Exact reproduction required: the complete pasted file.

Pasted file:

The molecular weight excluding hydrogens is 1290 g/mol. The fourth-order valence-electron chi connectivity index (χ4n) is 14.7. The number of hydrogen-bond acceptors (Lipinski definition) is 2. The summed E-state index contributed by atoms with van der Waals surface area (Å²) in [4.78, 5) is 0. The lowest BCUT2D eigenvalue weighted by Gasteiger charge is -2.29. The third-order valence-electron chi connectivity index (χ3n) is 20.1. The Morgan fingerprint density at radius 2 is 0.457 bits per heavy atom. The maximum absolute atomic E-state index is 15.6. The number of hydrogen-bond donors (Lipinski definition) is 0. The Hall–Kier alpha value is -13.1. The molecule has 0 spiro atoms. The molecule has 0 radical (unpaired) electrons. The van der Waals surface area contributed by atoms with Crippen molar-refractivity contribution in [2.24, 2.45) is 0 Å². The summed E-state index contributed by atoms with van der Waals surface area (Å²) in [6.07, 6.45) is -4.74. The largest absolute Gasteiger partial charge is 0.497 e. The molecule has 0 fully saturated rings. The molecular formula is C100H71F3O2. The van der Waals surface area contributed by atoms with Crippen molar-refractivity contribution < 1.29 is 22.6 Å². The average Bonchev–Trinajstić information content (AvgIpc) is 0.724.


The molecular weight excluding hydrogens is 1290 g/mol. The fourth-order valence-electron chi connectivity index (χ4n) is 14.7. The number of hydrogen-bond acceptors (Lipinski definition) is 2. The summed E-state index contributed by atoms with van der Waals surface area (Å²) in [4.78, 5) is 0. The lowest BCUT2D eigenvalue weighted by Gasteiger charge is -2.29. The third-order valence-electron chi connectivity index (χ3n) is 20.1. The Morgan fingerprint density at radius 2 is 0.457 bits per heavy atom. The maximum absolute atomic E-state index is 15.6. The number of hydrogen-bond donors (Lipinski definition) is 0. The Hall–Kier alpha value is -13.1. The molecule has 0 spiro atoms. The molecule has 0 radical (unpaired) electrons. The van der Waals surface area contributed by atoms with Crippen molar-refractivity contribution in [2.24, 2.45) is 0 Å². The summed E-state index contributed by atoms with van der Waals surface area (Å²) in [6.07, 6.45) is -4.74. The largest absolute Gasteiger partial charge is 0.497 e. The molecule has 0 fully saturated rings. The molecular formula is C100H71F3O2. The van der Waals surface area contributed by atoms with Crippen molar-refractivity contribution < 1.29 is 22.6 Å². The average Bonchev–Trinajstić information content (AvgIpc) is 0.724.